The road ahead is long and dark, but there’s always a light. Even if it’s just the smallest of specks, it’ll always shine through the darkness. This is where my story begins: on that very dark road, searching for the light.
I was always into music; trying to find that spark was a challenge, though. I used to do nothing but play video games and skateboard from time to time. I felt empty no matter what I had done. I tried getting into film production, sports, video games, and art. I didn’t have a direction to cling onto. Middle school and freshman year of high school were extremely tough, being picked on for how I looked and dressed. It didn’t help the fact that I went to a private school, so I had to wear dress clothes all the time. The longer I spent there, the more isolated I became. It got to the point of me not wanting to go at all.
So comes the summer of 2005 and Gigantour. I’ll be the first to admit that I wasn’t much of a metalhead. Strangely enough, my metal knowledge back then consisted of Dream Theater, Skid Row, Savatage, and all of the glam metal bands from the 80s. I know, pretty embarrassing, right? But hey, I was 15 at the time and had no clue about what else was out there musically. At the venue, I saw something I never thought I’d ever see. Gothic girls wearing Children of Bodom shirts, and dudes with super long hair. Everyone was wearing black, and then there was me – a young kid who was completely out of his element. I remember being welcomed, though, by everyone at that show. They looked at me as an equal, which is something that I’d never felt before. I remember when Nevermore took the stage; I was sitting there watching, in awe. Jeff’s guitar playing really impressed me; at the time, I’d never heard anything like that before. I knew right then and there that I wanted to pick up a guitar and do whatever I could to get to that level. Needless to say, I went back to school the following year dressed in all black with my hair grown a little longer, listening to Megadeth, Nevermore, Symphony X, all of my favorite groups. Surprisingly, I made new metalhead friends and the bullying stopped all together. I finally felt that I was starting to find myself.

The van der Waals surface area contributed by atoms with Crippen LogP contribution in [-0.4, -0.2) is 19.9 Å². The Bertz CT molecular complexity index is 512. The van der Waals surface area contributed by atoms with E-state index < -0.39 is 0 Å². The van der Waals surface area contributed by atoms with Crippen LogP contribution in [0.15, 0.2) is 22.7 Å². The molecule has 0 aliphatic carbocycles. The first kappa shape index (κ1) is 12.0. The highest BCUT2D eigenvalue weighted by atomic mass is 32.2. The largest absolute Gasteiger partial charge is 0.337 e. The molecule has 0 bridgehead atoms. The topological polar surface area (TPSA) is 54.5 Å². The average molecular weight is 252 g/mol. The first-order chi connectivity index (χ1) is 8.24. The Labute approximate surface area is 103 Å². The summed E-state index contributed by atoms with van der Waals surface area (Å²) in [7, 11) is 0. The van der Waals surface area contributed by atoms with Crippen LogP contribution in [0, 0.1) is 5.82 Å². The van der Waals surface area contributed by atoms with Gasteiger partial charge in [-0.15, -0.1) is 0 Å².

A few months later, my dad bought me an inexpensive Ibanez for my birthday and a small Peavey practice amp. I would spend 10 hours a day playing. I would come home from school and ignore my homework just to play guitar. I refused to go on family trips in order to stay home and practice. I’d hang out with my friends from time to time, but most of the time, I was playing guitar. I saved up as much money as I could and bought my first 7 string. I loved that guitar. I was almost like a real-life version of Skwisgaar from Metalocalypse, always carrying a guitar around with me no matter where I went.
Unfortunately, this is where the story takes a turn down a dark path and everything in my world flipped upside down. Once my father heard that I wanted to be a professional musician and that was all I wanted to do, he wasn’t happy. He said that I needed a back up plan and being a professional musician couldn’t be my full time job, even going as far as to question the style of music I was writing and playing. I had to move away from my friends and family to a new state and go to a new school. My stepdad and I weren’t getting along well at home, and the girl I was dating a the time thought my dream of being a full time musician was “childish” so she left me. As soon as I went to the new school, the bullying started up again, this time from jocks who thought it would be fun to pick on the new kid for his taste in music and his looks. I became super depressed and had no idea where I was going. That feeling of total isolation came back and my depression skyrocketed, so I kept playing my guitar, even falling asleep with it at night, because that was the only thing in my life that I was certain of. The mental abuse and bullying really took its toll, so I found a sanctuary in the band Nevermore. Listening to their songs really helped me get through everything, all the pain and anguish in my life. The words they sang and music they played made me feel like there was someone else out there who understood my struggles.
I know it’s a sad story so far, but guess what? It gets better!
Luckily, we moved back home and I was around my family again. I was able to find a band to jam with, which lead to the opportunity to join the Detroit heavy metal band Halloween, where I worked closely with my mentor and friend, Brian Thomas. He showed me the business and taught me a lot along the way. I still dealt with girlfriends who didn’t believe in my dream and who were abusive, but I refused to let that stop me. I eventually found myself a girl who believes in and supports my musical endeavors. After leaving Halloween to focus on Salvation’s End, I’m still really good friends with those guys. My dad is now very supportive and helps along the way as I try to push this band as far as I can while giving really helpful advice. My stepdad and I are super close now; we always enjoy talking to each other and hanging out. The amount of support that I get from him and my mother is amazing.
Even when things seem dark and there’s no going up, believe me when I say that it will. There’s always a light within the darkness. It’s your will and determination that will always guide you. Never give up, my friends. Your dreams matter.